Sprocket Replacement

I once visited a guy who had recently bought a used dirt bike from someone who bragged about being a motocross champion. My friend proudly showed me his new-to-him dirt bike and pointed out the “racing” sprocket on the rear tire. The seller of the dirt bike told him the hook-shaped sprocket teeth grabbed the chain better for racing.

The seller may or may not have been a racer, but he was definitely dishonest. The sprocket was completely worn out (creating the curved teeth), and the chain along with it.

Fortunately, replacing a dirt bike's sprockets (it pays to replace the front and back right away) is relatively straight-forward and inexpensive.

Most dirt bike repairs are easier to do if the bike is up off the ground, and this one is no exception. Get it up on a stand (or blocks of wood, or a pile of dead cats, or what have you) so that rear wheel is off the ground.

Undo the rear axle nut. This can take a lot of effort and strain – it's best if someone holds your dirt bike so that it doesn't tip and leak gas... and no one should stand behind you in case you strain too hard and leak gas.

Once the rear axle nut is off, loosen off the rear wheel tensioners, or adjusters – those nuts you turn to tighten or loosen your chain. Loosening these now will give you a little more play and wiggling room for the next step.

Remove the rear axle. Watch for other parts that may want to fall off and hit the floor, especially those associated with the brakes.

Remove the rear wheel. Watch for even more parts that may try and leap to their death. Slip the chain off the wheel.

At this point, I like to set the dirt bike's rear wheel on a pail or crate with the sprocket facing up and the brake disc facing down – protected from the accidental clumsy-ninja-with-nunchuks impression I inevitably end up doing while wielding wrenches.

Undo the bolts holding the sprocket to the wheel and remove it. The old sprocket is generally useless so you can scrap it – or give it to one of the neighborhood kids who will then think you are really cool. This can buy you some goodwill with the neighbors the next time you tear down the street to test your latest repairs.

Clean away any dirt or grit that might have built up on the rear wheel and bolt the new sprocket in place. This may seem obvious but, just in case, if your dirt bike has a dish-shaped sprocket, make sure you put it on the same way the original one was facing. Thread locking compound (such as Loctite) is a good idea for the sprocket bolts BUT place a little under the countersunk head to help prevent them from spinning. If the nuts are self-locking or have lock washers, thread lock won't be needed on the threads.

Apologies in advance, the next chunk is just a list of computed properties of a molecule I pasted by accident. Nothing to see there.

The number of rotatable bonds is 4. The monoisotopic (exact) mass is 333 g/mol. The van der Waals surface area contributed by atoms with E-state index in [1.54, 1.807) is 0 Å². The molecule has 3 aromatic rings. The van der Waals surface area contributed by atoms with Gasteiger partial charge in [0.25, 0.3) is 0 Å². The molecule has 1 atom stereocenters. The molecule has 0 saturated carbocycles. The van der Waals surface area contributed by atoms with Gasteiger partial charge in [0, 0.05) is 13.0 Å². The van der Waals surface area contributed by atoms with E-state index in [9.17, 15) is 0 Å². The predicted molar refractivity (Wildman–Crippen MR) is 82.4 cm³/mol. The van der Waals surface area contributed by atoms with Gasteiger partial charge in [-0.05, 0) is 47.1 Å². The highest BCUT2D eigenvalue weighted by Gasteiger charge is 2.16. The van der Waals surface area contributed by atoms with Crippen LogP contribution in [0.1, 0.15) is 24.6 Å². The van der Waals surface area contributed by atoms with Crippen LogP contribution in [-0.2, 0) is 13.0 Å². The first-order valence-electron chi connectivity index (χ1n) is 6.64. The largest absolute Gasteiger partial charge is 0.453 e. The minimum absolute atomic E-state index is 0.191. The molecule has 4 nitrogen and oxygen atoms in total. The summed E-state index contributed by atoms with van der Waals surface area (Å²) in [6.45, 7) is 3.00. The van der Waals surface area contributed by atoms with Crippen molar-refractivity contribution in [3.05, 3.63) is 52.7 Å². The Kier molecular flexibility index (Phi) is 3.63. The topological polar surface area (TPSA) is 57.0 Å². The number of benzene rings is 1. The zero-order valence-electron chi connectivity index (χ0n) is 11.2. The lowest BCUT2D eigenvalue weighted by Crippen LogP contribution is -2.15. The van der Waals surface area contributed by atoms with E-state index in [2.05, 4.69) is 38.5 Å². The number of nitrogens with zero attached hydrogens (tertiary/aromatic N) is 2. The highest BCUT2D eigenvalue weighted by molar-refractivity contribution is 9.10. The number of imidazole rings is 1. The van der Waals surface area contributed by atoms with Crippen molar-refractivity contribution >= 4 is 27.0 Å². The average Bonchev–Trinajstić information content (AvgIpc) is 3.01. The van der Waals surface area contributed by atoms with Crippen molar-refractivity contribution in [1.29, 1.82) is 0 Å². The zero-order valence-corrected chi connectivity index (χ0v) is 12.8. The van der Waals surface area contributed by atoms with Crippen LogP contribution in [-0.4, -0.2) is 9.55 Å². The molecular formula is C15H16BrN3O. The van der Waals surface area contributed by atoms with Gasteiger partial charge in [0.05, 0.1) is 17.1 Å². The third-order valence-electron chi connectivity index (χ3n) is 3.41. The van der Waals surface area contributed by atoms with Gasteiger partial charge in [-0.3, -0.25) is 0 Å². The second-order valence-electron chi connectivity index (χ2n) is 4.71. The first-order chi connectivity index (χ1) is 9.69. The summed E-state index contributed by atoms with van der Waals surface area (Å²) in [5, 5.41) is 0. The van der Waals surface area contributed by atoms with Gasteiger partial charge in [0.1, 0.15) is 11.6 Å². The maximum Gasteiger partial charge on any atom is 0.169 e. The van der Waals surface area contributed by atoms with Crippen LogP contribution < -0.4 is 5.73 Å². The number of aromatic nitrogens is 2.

TIP: For the couple of extra bucks it'll cost, it's worth using new bolts for the rear sprocket.

Now move on to the front sprocket.

Remove the front chain guard and whatever is holding your front sprocket onto your dirt bike (the sprocket keeper). This will usually be a large nut and lock washer, an E-clip, or a clip that's bolted to the sprocket

If you bought your bike used and it has an E-clip, chances are someone has replaced the original nut and washer. You can check with your local dirt bike parts shop – give 'em the model and year and they can tell you what the factory part is/was – or just take a close look at the front sprocket assembly. The lock washer will fit over teeth that are machined into the counter shaft to keep it from turning. Then, once the nut is in place, a part of the washer gets bent up against one of the flats on the nut to keep the nut from turning. If you have an E-clip, just pull it off... if you have bolts, lefty loosey.

Installing the sprocket is just the reverse of what you did above.

It's usually a good idea to change the chain when you change sprockets. Your call. Slip the chain over the front sprocket, then over the rear sprocket. Slide the rear wheel in place and slide in the axle. Put the axle nut on loosely. Snug up the tensioners or adjusters, and then tighten down the axle nut.

Remember to check your chain tension at short intervals for the first ride. And, after that, well you're already checking your dirt bike's chain before every ride... right?